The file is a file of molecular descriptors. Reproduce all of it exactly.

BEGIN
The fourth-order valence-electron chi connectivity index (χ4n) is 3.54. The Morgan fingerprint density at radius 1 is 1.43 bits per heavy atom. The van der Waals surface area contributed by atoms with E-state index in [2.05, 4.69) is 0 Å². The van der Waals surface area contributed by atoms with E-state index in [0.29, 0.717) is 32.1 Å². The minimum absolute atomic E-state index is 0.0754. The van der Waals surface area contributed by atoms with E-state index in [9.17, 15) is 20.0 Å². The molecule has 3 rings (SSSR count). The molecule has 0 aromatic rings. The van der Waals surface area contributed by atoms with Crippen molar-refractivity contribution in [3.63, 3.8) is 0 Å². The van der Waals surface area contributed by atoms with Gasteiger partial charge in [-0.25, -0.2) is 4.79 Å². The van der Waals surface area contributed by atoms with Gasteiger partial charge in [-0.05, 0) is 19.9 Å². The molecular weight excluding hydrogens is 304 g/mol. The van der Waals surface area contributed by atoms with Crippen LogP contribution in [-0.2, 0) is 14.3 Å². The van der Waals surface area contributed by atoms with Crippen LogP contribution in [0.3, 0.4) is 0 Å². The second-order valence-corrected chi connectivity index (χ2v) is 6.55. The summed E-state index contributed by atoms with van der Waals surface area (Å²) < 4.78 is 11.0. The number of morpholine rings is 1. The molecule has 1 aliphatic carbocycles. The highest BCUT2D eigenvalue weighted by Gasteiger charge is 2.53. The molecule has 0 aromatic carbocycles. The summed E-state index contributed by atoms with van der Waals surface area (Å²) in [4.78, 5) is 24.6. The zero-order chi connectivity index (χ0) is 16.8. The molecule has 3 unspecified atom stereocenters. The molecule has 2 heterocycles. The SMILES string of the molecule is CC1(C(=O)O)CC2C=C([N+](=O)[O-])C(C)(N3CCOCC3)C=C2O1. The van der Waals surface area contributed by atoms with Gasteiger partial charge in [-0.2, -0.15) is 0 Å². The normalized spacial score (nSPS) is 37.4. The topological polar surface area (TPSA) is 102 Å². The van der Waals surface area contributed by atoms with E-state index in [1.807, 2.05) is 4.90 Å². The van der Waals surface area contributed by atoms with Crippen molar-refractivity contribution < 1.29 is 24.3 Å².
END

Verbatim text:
The fourth-order valence-electron chi connectivity index (χ4n) is 3.54. The Morgan fingerprint density at radius 1 is 1.43 bits per heavy atom. The van der Waals surface area contributed by atoms with E-state index in [2.05, 4.69) is 0 Å². The van der Waals surface area contributed by atoms with E-state index in [0.29, 0.717) is 32.1 Å². The minimum absolute atomic E-state index is 0.0754. The van der Waals surface area contributed by atoms with E-state index in [9.17, 15) is 20.0 Å². The molecule has 3 rings (SSSR count). The molecule has 0 aromatic rings. The van der Waals surface area contributed by atoms with Crippen molar-refractivity contribution in [3.63, 3.8) is 0 Å². The van der Waals surface area contributed by atoms with Gasteiger partial charge in [-0.25, -0.2) is 4.79 Å². The van der Waals surface area contributed by atoms with Gasteiger partial charge in [-0.05, 0) is 19.9 Å². The molecular weight excluding hydrogens is 304 g/mol. The van der Waals surface area contributed by atoms with Crippen LogP contribution in [-0.2, 0) is 14.3 Å². The van der Waals surface area contributed by atoms with Crippen LogP contribution in [0.3, 0.4) is 0 Å². The second-order valence-corrected chi connectivity index (χ2v) is 6.55. The summed E-state index contributed by atoms with van der Waals surface area (Å²) < 4.78 is 11.0. The number of morpholine rings is 1. The molecule has 1 aliphatic carbocycles. The highest BCUT2D eigenvalue weighted by Gasteiger charge is 2.53. The molecule has 0 aromatic carbocycles. The summed E-state index contributed by atoms with van der Waals surface area (Å²) in [4.78, 5) is 24.6. The zero-order chi connectivity index (χ0) is 16.8. The molecule has 3 unspecified atom stereocenters. The molecule has 2 heterocycles. The SMILES string of the molecule is CC1(C(=O)O)CC2C=C([N+](=O)[O-])C(C)(N3CCOCC3)C=C2O1. The van der Waals surface area contributed by atoms with Gasteiger partial charge in [-0.2, -0.15) is 0 Å². The normalized spacial score (nSPS) is 37.4. The topological polar surface area (TPSA) is 102 Å². The van der Waals surface area contributed by atoms with E-state index in [1.807, 2.05) is 4.90 Å². The van der Waals surface area contributed by atoms with Crippen molar-refractivity contribution < 1.29 is 24.3 Å².